Layoffs don’t have to be callous.

Layoffs don't have to be callous.

Last week, I was fired up by an article in the New York Times, “Laid Off in Your Living Room: The Chaos of Remote Job Cuts.” I posted the article and my comment on LinkedIn. From my profile page and various LI groups, it has drawn more than 20k impressions, 100 reactions, and 45 comments.

Most comments supported my view that the layoff of remote workers (and all workers) should be treated with more compassion than what is currently being displayed. The idea of “notifying” employees of termination by cutting off their IT access horrified many people. Layoffs don’t have to be callous.

Other comments stated that there is rise in IT breaches by employees that is costly to businesses, that can destroy infrastructure and that can lead to the theft of Intellectual Property (IP). Others simply said the business world is brutal and employees need to toughen up.

This column is intended to show a path for laying off employees (remote, hybrid, and office-based) with compassion; in a manner that builds the brand, decreases survivor guilt (and the resulting loss of productivity) and reduces the resignation of your best employees that comes with layoffs. It will also show how to protect the company’s IT infrastructure and the organization’s IP.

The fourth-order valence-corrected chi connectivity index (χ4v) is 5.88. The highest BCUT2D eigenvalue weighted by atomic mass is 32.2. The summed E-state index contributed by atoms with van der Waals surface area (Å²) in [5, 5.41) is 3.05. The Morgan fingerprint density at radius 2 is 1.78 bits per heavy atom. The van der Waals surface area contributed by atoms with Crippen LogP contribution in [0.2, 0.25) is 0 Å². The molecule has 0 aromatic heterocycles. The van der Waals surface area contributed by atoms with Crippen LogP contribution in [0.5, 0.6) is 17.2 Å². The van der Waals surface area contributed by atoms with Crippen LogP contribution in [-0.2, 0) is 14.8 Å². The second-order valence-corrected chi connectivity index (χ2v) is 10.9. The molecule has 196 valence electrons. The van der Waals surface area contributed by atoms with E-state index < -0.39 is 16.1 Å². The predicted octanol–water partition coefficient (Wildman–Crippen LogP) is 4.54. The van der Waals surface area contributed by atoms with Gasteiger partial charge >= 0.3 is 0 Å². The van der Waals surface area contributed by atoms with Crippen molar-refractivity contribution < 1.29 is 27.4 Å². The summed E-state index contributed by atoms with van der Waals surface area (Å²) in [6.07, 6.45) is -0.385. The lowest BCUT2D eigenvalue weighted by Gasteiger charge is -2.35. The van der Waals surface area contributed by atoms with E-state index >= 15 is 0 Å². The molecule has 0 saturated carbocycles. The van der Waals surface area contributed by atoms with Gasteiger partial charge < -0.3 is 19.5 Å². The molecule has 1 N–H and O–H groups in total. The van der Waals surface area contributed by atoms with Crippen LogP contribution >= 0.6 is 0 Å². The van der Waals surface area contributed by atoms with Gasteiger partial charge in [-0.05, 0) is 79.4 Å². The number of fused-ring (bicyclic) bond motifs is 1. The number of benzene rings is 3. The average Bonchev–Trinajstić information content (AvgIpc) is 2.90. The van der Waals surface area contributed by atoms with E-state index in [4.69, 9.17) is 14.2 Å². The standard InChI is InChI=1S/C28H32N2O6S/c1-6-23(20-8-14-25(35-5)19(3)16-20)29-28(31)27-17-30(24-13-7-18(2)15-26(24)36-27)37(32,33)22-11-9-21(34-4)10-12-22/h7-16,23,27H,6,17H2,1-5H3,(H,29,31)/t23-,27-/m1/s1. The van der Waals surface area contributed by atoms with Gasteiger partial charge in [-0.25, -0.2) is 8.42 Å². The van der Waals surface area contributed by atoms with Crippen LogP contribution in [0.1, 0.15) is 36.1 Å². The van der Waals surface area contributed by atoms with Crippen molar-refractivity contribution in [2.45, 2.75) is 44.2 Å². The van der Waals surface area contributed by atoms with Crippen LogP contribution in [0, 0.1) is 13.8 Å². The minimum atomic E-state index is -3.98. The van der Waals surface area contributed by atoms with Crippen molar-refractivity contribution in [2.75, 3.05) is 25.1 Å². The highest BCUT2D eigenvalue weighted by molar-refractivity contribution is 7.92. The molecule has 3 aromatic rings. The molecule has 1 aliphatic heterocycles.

Additional posts were pointed out to me over the weekend, such as Kimberly Diaz who spoke about being laid off from YouTube during a business trip. The other was about an ex-Google employee laid off when she was eight months pregnant — one week before her maternity leave. Finally, there was a ten-year Google employee laid off while in the hospital holding her hours-old newborn.

I would not want these headlines for my company. I don’t understand these decisions, rather than delaying these women’s layoffs until after maternity leave was over.

Do other employees of YouTube or Google like reading these stories? I doubt it, and that is the point. How corporations lay off employees is as important as achieving the cost cutting or strategic focus that caused the layoffs.

Why? Because of the impact on survivors. Research shows that survivors often have a 20 percent decline in performance after a layoff. In addition, if these survivors are not convinced of the company’s new direction or if they don’t believe that management can achieve their growth strategies, they are likely to resign. This is especially true of your high performers and your high-potential employees. If they believe the opportunities for challenging opportunities, big pay raises, bonuses, and stock options are over, they will move to greener pastures.